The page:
1887

n South African Journal on Human Rights - Horizontal application of fundamental rights and the threshold of the law in view of the saga

USD

 

Abstract

Is there a fundamental gap between the common law of delict and the fundamental rights embodied in the Constitution? This is the assertion of Chetty J in <I>Carmichele v Minister of Safety and Security</I>, anassertion that this article disputes. The hiatus between common law and constitutional law to which Chetty J refers does not lie between the substantive common law principles of delict and constitutional law. It lies between the common law principles of the law of procedure and constitutional law. In fact, strictly speaking, the hiatus should be seen to lie between the common law principles of procedural law and the common law principles of delict. A thorough application of the substantive principles of the common law of delict could have achieved everything the Constitution could have required it to achieve in the case of <I>Carmichele</I>. But it was prevented from doing so by the outdated principles of the South African law of civil procedure (or at least the outdated understanding of these principles in the first High Court judgment and the judgment of the Supreme Court of Appeal). This argument confronts us with the question whether most of the work of developing the common law, at least as far as private law is concerned, must be done inthe law of civil procedure.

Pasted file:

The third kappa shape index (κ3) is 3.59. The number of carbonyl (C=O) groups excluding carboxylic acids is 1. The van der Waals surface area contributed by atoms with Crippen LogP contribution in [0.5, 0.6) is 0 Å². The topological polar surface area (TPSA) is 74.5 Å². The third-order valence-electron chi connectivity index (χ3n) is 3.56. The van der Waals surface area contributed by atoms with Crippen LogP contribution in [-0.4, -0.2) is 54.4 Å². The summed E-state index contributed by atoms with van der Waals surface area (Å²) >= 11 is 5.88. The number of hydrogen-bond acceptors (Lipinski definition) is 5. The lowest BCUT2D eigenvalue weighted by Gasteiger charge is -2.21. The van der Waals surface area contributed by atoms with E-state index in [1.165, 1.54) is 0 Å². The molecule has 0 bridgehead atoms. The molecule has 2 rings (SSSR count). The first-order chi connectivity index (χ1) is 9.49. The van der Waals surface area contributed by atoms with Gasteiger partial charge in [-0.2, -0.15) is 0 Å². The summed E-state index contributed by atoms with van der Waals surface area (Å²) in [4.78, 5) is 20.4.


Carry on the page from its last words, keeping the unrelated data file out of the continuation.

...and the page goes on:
Loading

Article metrics loading...

/content/ju_sajhr/19/4/EJC53118
2003-01-01
2016-12-04
This is a required field
Please enter a valid email address
Approval was a Success
Invalid data
An Error Occurred
Approval was partially successful, following selected items could not be processed due to error